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ORIGINAL ARTICLE
Year : 2013  |  Volume : 138  |  Issue : 2  |  Page : 201-208

Antiretroviral treatment, viral load of mothers & perinatal HIV transmission in Mumbai, India


1 Department of Infectious Diseases Biology, National Institute for Research in Reproductive Health (ICMR), Mumbai, India
2 Department of Obstetrics & Gynaecology, Seth G.S. Medical College & K.E.M. Hospital, Mumbai, India
3 Department of Neonatology, Seth G.S. Medical College & K.E.M. Hospital, Mumbai, India
4 Department of Microbiology, Seth G.S. Medical College & K.E.M. Hospital, Mumbai, India

Correspondence Address:
J Mania-Pramanik
National Institute for Research in Reproductive Health (ICMR), J.M. Street, Parel, Mumbai 400 012
India
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Source of Support: None, Conflict of Interest: None


PMID: 24056596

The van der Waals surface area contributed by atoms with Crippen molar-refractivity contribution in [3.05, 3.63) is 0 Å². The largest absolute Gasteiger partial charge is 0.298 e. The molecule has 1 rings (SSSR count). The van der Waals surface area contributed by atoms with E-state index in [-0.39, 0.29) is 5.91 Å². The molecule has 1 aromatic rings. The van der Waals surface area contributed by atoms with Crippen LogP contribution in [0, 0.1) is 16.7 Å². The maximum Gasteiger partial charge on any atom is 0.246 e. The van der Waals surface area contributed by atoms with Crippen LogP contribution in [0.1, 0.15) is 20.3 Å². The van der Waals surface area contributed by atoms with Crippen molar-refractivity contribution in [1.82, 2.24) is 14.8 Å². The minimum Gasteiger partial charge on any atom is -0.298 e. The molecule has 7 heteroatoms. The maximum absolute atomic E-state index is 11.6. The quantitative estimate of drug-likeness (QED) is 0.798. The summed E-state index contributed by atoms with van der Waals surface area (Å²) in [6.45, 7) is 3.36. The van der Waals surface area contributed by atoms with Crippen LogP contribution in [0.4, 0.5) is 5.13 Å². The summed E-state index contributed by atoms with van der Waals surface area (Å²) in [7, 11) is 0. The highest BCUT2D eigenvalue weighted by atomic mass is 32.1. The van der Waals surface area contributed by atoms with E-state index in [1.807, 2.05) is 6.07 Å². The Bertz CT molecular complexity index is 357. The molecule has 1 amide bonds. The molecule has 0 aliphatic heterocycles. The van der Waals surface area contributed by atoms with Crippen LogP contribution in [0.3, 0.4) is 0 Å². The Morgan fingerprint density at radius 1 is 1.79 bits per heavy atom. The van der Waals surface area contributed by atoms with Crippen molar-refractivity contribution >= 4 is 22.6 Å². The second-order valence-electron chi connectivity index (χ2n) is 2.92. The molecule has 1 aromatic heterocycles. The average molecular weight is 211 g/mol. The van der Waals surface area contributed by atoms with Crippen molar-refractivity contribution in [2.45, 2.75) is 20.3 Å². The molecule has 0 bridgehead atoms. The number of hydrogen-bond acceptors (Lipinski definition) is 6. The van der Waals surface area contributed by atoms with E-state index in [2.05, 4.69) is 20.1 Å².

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Background & objectives: Mother-to-child transmission (MTCT) is the most significant route of HIV transmission in children below the age of 15 yr. In India, perinatal HIV transmission, even after treatment, accounts for 5.4 per cent of HIV cases. The present study was conducted to evaluate the efficacy of anti-retro viral therapy (ART) or prophylactic treatment (PT) to control maternal viral load in HIV positive women, and its effect on vertical HIV transmission to their infants. Methods: A total of 58 HIV positive women were enrolled at the time of delivery and their plasma samples were obtained within 24 h of delivery for estimation of viral load. Viral load analysis was completed in 38 women. Infants received single dose nevirapine within 2 h of birth and zidovudine for 6 wk. At the end of 18 month follow up, HIV positive or negative status was available in 28 infants. Results: Results revealed undetectable levels of viral load in 58.3 per cent of women with ART compared to 30.7 per cent of women with PT. No women on ART had viral load more than 10,000 copies/ml, whereas seven (26.9%, P=0.07) women receiving PT had this viral load. Median CD4 count of women on PT (483 cells/μl) was high compared to the women on ART (289 cells/ μl). At the end of 18 months follow up, only two children were HIV positive, whose mothers were on PT. One had in utero transmission; infection detected within 48 h of delivery, while the other child was infected post partum as HIV was detected at six months follow up. Interpretation & conclusions: Women who received a single dose of nevirapine during delivery had higher levels of viral load than women on ART. Combination drug therapy for pregnant women is now a standard of care in most of the western countries; use of nevirapine monotherapy at the time of delivery in our settings is not effective in controlling viral load. This highlights initiation of ART in pregnant women to control their viral load and thus to inhibit mother to child HIV transmission.


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